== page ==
Income Taxes for Ministers

Court rejects ministers’ claim that he is exempt from income taxes.

Church Law and Tax 1992-09-01 Recent Developments

Clergy – Taxes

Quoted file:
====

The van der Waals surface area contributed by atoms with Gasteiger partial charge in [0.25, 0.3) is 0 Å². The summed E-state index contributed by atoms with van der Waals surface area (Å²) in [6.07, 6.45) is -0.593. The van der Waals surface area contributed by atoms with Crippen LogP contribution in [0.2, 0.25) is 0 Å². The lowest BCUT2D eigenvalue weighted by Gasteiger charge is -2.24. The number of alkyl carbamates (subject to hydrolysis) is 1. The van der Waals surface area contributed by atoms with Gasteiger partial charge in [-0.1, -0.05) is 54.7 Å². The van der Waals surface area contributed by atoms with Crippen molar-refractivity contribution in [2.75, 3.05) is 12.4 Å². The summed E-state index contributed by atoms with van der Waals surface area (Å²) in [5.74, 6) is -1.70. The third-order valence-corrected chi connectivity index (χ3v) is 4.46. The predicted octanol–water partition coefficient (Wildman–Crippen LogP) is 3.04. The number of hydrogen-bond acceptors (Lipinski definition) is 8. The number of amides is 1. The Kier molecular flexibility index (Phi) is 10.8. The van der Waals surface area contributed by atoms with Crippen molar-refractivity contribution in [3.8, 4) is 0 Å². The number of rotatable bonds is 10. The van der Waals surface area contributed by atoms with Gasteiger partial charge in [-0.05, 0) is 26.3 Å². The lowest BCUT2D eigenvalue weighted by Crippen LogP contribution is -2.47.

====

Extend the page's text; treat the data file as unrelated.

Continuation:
A federal court in Colorado rejected a minister’s claim that he was not required to pay income taxes. The minister claimed that the religious tenets of his church forbid members to pay income tax, and therefore it would violate the first amendment guaranty of religious freedom for him to be required to pay taxes. The court summarily rejected this argument, noting that “imposing income taxes on individuals whose religious tenets forbid the payment of those taxes does not violate the first amendment,” and that “while the minister’s religious beliefs may be sincerely held, the payment of income taxes is not voluntary.” In responding to the fact that the minister purposely maintained no tax records, the court observed: “Under this scenario, the federal government is entitled to reconstruct his gross receipts and costs to arrive at an assessment for the unreported income. In this case, the IRS used Bureau of Labor statistics to estimate [the minister’s] gross income for the relevant years. While this method may result in some inaccuracies, such imperfections are permissible.” The court also repudiated the minister’s attempt to avoid an IRS lien on his property by transferring it to his church. Such a conveyance was a “fraudulent conveyance” that was void under state law. Finally, the court acknowledged that the minister had filed a timely application to exempt himself from self-employment taxes, but it noted that this exemption did not apply to any of the minister’s secular earnings. United States v. Gonzalez, 91-1 USTC 50,100 (D. Colo. 1991).

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